9. Bird Legs July 4, 2012 at 3:05 am #

    I prefer a Zelph Super Stove for an alcohol stove. It requires no priming. In fact, you could set the pot on the stove unlit, and then light the stove, it makes no difference. Because it requires no priming, it is one of the most fuel efficient of alcohol stoves. The Zelph crinkly windscreens are very easy to manage also.

  10. Blitzo July 4, 2012 at 6:13 am #

    Bah – I loathe foldout handles, so all my pots need pot grippers.

    My stove selection is similar – except I don’t use isobutane at all, I still think the supercat is the best alcohol stove, and also use white gas for altitude or cold.

    I loathe pot grippers, so my pots always have foldout handles.

  11. Dave July 4, 2012 at 1:10 pm #

    I am surprised that there has been no mention of the wick alcohol burners pioneered by Minibulldesigns. Small, lightweight, not effected by altitude. I just got my M2-SB but have not encountered winter or high altitude conditions yet. Shug, known to the hammock hangers, does fine in sub freezing weather with a MBD Elite. At a third of an ounce, no pot stand needed, it can’t be beat. Who wants to pack out empty canisters? Alcohol can be stored in plastic containers, unlike white gas.

  12. Dave July 4, 2012 at 1:32 pm #

    Post Script. RE the Colorado and Wyoming fires. Using any kind of stove requires clearing out a reasonable radius radius of any flammable material. I am reserving judgement until I get the details about what stove and the circumstances. Today is the Fourth so I may have trouble getting a hold of any one at the Forest service. http://www.firerestrictions.us is the link for the forest service. The only restrictions I could find were pertaining to petroleum based stove and lanterns that cannot be turned off. They do recommend having a bucket of water near by. And a three foot diameter cleared. Please correct me if I am wrong. I did survive the Yellowstone fires so I know the type of damage that can occur.

    • Dave July 5, 2012 at 7:04 pm #

      Post Post Script. RE the Colorado and Wyoming fires. The name of the fire in question is the Hewlitt Gulch fire in Colorado. I have talked to a person that said it was a commercial stove, due to respect to the manufacturer, I will not mention the name. I do know it holds only two ounces of alcohol. The stove was left burning unattended. Therefore the fact it was alcohol had nothing to do with it. I suspect the camper had not cleared he area.

  13. Bill September 26, 2012 at 2:01 pm #

    Check out the Backcountry Boiler, too.

    • Earlylite September 26, 2012 at 2:29 pm #

      In fact I’ll have one for sale shortly used. Sadly – it just doesn’t cut the mustard if you like to eat non FBC meals.

  14. Phil Poirier September 26, 2012 at 2:36 pm #

    I have been doing freezerbag cooking for the last couple of years for my three season outings. Mostly under a week long trip. I boil about 3 1/2 cups in the morning to cover breakfast and coffee and another 2 cups in the evening for dinner. I love the Jetboil Ti for this purpose and found one small canister to last me for a full week! It is hard to beat the simplicity of this system and it just packs so nicely too! Another option I have is the Snowpeak 600 mug with a lid from Smokeeater 908 paired with one of his 6 gram rollover stoves no pot stand needed. This is also a very easy to use, light and packable set up for use with alcohol and my freezerbag style of cooking.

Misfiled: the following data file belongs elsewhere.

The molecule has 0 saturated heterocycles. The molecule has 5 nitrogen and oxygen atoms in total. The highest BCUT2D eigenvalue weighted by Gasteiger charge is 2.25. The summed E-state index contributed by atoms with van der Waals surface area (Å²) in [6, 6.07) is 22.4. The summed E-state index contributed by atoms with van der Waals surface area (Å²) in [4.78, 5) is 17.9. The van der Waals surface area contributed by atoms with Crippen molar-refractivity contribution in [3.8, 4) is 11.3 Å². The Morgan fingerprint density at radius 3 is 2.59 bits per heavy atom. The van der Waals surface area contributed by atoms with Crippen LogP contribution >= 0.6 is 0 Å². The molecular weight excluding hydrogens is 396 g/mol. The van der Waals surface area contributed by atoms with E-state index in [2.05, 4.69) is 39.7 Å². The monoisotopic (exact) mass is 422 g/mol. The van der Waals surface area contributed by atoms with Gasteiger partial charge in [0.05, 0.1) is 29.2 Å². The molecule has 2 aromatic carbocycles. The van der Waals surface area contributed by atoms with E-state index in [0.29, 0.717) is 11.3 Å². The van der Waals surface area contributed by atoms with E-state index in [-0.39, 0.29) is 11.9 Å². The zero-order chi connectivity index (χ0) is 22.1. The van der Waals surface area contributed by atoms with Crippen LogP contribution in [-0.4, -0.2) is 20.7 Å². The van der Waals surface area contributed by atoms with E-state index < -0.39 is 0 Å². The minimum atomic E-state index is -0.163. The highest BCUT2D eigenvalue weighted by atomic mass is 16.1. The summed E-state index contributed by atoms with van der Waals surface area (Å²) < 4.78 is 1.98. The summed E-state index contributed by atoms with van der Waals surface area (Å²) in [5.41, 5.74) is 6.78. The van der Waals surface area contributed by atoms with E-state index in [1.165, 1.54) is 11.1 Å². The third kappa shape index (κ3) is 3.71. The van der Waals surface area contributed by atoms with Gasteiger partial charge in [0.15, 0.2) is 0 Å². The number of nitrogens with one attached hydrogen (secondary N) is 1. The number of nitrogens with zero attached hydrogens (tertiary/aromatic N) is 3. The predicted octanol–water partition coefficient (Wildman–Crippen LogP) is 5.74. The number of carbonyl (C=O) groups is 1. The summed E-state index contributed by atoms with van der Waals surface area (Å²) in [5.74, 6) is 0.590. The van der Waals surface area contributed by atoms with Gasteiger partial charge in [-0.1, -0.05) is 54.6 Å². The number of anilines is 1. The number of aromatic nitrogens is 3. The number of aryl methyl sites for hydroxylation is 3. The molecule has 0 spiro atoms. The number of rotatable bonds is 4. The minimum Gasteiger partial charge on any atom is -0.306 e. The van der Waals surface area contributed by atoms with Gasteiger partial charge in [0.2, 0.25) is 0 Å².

15. James January 1, 2013 at 10:46 pm #

    What’s the best stove for outside USA use? What did you use in Scotland?

    • Earlylite January 2, 2013 at 9:45 am #

      Depends where you go. Some places jet fuel is more accessible than unleaded gas.
      For Scotland, I took an canister stove, but I wouldn’t do that again unless you have a reliable place to get a gas canister. The guy who was supposed to bring mine didn’t show up. The most reliable solution would be an alcohol stove (they call it meths), or esbit – which you can take on a plane.

      • Mark January 3, 2013 at 6:04 am #

        Not in Scotland ! Meths is Not widely available. I know this from bitter experience with a trangia….bought a whisper lite later.

        • Earlylite January 3, 2013 at 4:21 pm #

          Denatured alcohol is probably available in every small town hardware or paint store in Scotland, or so I’ve been lead to believe. Otherwise grain alcohol or isopropyl will work about as well. To be safe, esbit or whitegas will work of course.

  16. James January 3, 2013 at 3:35 pm #

    This international stove selection is quite tricky. I’m looking into bicycle touring Iceland this summer which will involve a fair amount of camping. Fuels commonly available, based on my research include:

    – Coleman 70/30 butane/propane canisters (as in the US)
    – Campingaz canisters
    – white gas
    – auto gas

    Stoves compatible with the unthreaded Campingaz canisters are rare in the US. There are other caveats though. The white gas that is sold in Iceland is only in 5 liter containers. And the auto gas pumps often impose large minimum purchases. So, based on what I’ve read so far, it looks like canister stoves are the best choice for an American visiting Iceland.

    • Earlylite January 3, 2013 at 4:23 pm #

      I’ve never been able to find them but it’s claimed that there are adapter kits between US (threaded) and European (bayonet) style canisters so you can switch countries and til l use the same stove. If you find one anywhere, let me know about it.

  17. david Saunders January 3, 2013 at 3:44 pm #

    Alcohol stoves work with methanol or ethanol, (grain alcohol). I don’t know what the availability is in foreign countries is but being an automotive additive or paint thinner I am sure methanol is available almost anywhere, contrary to previous posts. Also grain alcohol, (Everclear) should also be available as it is potable. :)(Don’t the Scots drink?) Isopropyl sucks because of the soot but should work.